You have spoken about the responsibilities of an architect in society. How does an architect strike a balance between creating aesthetic, good-looking buildings, along with social responsibility and thinking green?
The very essence of architecture — which is the art and science of buildings – is that on one hand an architect needs to ensure the buildings are aesthetic and pleasing to the end-user, yet they have to be functional. The objective is to strike a fine balance. The buildings should look beautiful to the client and also improve the quality of life. They should be beautiful, functional and also not put any additional burden on the planet. So they should be energy-friendly. All this has to come together. For this the architect must be well equipped with different disciplines in the profession. A beautiful building cannot be called beautiful if it is non-functional, if it doesn’t respect the environment and is not energy friendly. I won’t call it beautiful. A beautiful building is beautiful in all aspects. The students are exposed to that at a very early stage.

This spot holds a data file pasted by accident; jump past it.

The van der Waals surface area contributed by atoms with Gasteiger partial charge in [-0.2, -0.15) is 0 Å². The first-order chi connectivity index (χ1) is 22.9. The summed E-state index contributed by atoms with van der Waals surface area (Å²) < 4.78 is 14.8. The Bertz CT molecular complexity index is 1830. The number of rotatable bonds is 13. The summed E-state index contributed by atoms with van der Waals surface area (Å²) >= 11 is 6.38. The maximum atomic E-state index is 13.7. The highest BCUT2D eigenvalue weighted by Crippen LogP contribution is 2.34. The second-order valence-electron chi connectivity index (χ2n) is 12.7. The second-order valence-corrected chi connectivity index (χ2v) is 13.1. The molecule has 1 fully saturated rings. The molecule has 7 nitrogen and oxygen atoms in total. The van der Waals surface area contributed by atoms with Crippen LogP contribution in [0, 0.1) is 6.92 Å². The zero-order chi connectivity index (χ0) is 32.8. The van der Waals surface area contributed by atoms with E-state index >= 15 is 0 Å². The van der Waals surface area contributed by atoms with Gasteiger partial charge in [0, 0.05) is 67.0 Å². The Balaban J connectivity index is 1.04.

How important is to build in sustainability and environment-friendly features into our architecture, particularly in India?
India itself is a diverse country with different climatic zones. I have always believed that we don’t need to ape the west. We have a wise tradition of reusing and recycling, along with sharing our resources and recreating from waste. The ‘circular economy’ was part of our Asian ethos all along. The whole concept of courtyard planning, where you don’t need all the modern technology by understanding the wind direction and sunlight, is ours. We are very rich in that. We have so much of rich history to fall back upon that we don’t need to ape the west or borrow their technology, it is all there.